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Am J Gastroenterol. 2003 Sep;98(9):2093-7.

Current biochemical studies of nonalcoholic fatty liver disease and nonalcoholic steatohepatitis suggest a new therapeutic approach.

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  • 1Division of Gastroenterology, University of Miami, School of Medicine/Mount Sinai Medical Center, Miami, Florida, USA.

Abstract

The study population in this report by Lin et al. was ob/ob mice that have an inherited genetic deficiency of the appetite-suppressing hormone leptin. These mice develop hyperinsulinemia, insulin resistance, and fatty livers. Compared with their lean littermates and wild-type C57BL-6 mice, ob/ob mice have hepatomegaly. In this study, the authors compared three different groups of adult mice (aged 8-10 wk), including male ob/ob C57BL-6 mice, their lean littermates, and wild-type C57BL-6 mice of the same age and sex. The primary purpose of this study was to test the efficacy of metformin for treatment of fatty liver disease in obese, ob/ob mice that develop hyperinsulinemia or insulin resistance and fatty livers. Metformin therapy was found to eliminate fatty liver disease in this model. The potential mechanisms of the action of metformin were the inhibition of hepatic tumor necrosis factor (TNF)alpha and several TNF-inducible responses, which are likely to promote hepatic steatosis and necrosis. In these experiments, ob/ob mice were divided into three treatment groups. Group 1 consisted of eight mice that were treated with metformin and permitted to consume a nutritiously replete liquid mouse diet ad libitum. Mice in group 2 (n = 8) did not receive metformin but were pair-fed the same volume of liquid diet that the mice in the metformin-treated group had consumed on the previous day. Obese ob/ob mice in group 3 (n = 4) and lean mice received no metformin, as with the mice in group 2, but were permitted to consume the liquid diet ad libitum. Liquid diet was given to facilitate accurate daily comparison of food intake among the various treatment groups. All mice were weighed at the beginning of the study and weekly thereafter until killed and then sera, fat, and liver tissues were collected. Tissues were either fixed in buffered formalin and processed from the deceased mice for histology or snap frozen in liquid nitrogen and stored until RNA and proteins were isolated. The feeding protocol was repeated with a second group of 18 ob/ob mice. After 4 wk, hepatocytes were obtained by in situ liver perfusion with collagenase and assayed for cellular adenosine triphosphate (ATP) content. In each experiment, hepatocytes isolated from 3 mice from each treatment group were suspended in a medium and pooled for subsequent analysis to evaluate cell viability, determine the number of obtained cells, and to assay cellular ATP content. These experiments were repeated using another 3 mice from each treatment group, so that analysis of hepatocytes took place from six ob/ob mice in each feeding group.Hepatic steatosis was decreased significantly only in the metformin-treated group. The authors found that metformin's beneficial effect on the fatty liver disease of mice was not due to its ability to constrain hyperphagia, nor due to decreased caloric ingestion, because the daily caloric intakes of the metformin-treated mice and the pair-fed control mice were virtually identical. These caloric intakes were consistently approximately 20% less than that of another obese control group that was permitted to consume diet ad libitum. The authors also observed no significant effect of metformin on serum glucose concentration from fed, ob/ob mice. Metformin is known to reduce hyperinsulinemia by about 40% in both of these obese hyperinsulinemic and insulin-resistant rodent strains. In conclusion, Lin et al. documented that metformin improves fatty liver disease and reverses hepatomegaly, steatosis, and aminotransferase abnormalities in mice. In addition, the authors suggest that metformin might inhibit dieting-induced redistribution of lipid from the liver to adipose tissue depots. In summary, this study identifies a potential treatment for fatty liver disease in humans.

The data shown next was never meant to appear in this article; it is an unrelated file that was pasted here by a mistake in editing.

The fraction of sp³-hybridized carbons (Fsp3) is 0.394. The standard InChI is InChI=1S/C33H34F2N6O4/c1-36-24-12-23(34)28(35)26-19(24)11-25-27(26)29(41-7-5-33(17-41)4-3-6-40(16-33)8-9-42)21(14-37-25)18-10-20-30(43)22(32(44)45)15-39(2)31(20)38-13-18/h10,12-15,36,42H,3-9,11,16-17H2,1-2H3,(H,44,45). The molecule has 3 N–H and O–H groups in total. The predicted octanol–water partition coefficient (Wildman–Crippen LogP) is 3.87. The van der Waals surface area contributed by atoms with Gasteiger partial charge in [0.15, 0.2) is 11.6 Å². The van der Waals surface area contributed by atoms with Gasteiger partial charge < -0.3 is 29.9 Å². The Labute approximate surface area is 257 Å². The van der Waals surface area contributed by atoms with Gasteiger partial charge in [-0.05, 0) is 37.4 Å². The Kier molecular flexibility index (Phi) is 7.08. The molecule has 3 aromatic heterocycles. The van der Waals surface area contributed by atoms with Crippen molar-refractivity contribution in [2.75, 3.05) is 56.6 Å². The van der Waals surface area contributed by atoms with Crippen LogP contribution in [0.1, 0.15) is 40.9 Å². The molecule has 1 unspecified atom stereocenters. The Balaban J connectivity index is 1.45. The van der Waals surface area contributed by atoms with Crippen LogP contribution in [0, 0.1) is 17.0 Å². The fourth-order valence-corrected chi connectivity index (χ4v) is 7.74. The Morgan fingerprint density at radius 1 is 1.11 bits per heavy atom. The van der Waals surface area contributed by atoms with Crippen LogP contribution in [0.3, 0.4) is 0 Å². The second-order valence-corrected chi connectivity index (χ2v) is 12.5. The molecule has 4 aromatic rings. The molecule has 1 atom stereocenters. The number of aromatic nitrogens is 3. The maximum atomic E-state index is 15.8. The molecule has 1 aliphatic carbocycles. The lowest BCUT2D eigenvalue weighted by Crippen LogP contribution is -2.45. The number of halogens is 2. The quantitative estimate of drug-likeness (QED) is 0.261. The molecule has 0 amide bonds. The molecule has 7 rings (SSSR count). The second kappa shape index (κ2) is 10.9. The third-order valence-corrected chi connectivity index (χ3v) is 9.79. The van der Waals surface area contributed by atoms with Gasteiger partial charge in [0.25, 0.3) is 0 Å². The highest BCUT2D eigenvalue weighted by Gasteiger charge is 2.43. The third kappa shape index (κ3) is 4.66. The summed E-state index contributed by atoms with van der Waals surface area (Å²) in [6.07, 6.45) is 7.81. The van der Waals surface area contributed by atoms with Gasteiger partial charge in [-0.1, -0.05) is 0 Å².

[PubMed - indexed for MEDLINE]
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